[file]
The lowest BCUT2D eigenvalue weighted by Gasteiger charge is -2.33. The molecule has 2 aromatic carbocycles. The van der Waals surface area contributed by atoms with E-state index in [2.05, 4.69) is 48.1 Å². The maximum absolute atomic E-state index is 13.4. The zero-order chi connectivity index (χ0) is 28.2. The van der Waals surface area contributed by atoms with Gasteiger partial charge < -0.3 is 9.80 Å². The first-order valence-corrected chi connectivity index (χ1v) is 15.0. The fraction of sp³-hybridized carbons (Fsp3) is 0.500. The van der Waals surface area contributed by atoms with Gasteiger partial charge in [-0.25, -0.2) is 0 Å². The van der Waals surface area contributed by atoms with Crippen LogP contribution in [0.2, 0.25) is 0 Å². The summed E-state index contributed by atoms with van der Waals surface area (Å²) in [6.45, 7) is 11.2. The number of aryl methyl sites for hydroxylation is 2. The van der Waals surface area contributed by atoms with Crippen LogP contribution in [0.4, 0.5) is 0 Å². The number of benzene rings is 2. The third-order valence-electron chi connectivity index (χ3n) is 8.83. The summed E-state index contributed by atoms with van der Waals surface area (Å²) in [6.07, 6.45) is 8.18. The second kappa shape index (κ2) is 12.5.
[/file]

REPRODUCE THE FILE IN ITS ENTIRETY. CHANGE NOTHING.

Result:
The lowest BCUT2D eigenvalue weighted by Gasteiger charge is -2.33. The molecule has 2 aromatic carbocycles. The van der Waals surface area contributed by atoms with E-state index in [2.05, 4.69) is 48.1 Å². The maximum absolute atomic E-state index is 13.4. The zero-order chi connectivity index (χ0) is 28.2. The van der Waals surface area contributed by atoms with Gasteiger partial charge < -0.3 is 9.80 Å². The first-order valence-corrected chi connectivity index (χ1v) is 15.0. The fraction of sp³-hybridized carbons (Fsp3) is 0.500. The van der Waals surface area contributed by atoms with Gasteiger partial charge in [-0.25, -0.2) is 0 Å². The van der Waals surface area contributed by atoms with Crippen LogP contribution in [0.2, 0.25) is 0 Å². The summed E-state index contributed by atoms with van der Waals surface area (Å²) in [6.45, 7) is 11.2. The number of aryl methyl sites for hydroxylation is 2. The van der Waals surface area contributed by atoms with Crippen LogP contribution in [0.4, 0.5) is 0 Å². The number of benzene rings is 2. The third-order valence-electron chi connectivity index (χ3n) is 8.83. The summed E-state index contributed by atoms with van der Waals surface area (Å²) in [6.07, 6.45) is 8.18. The second kappa shape index (κ2) is 12.5.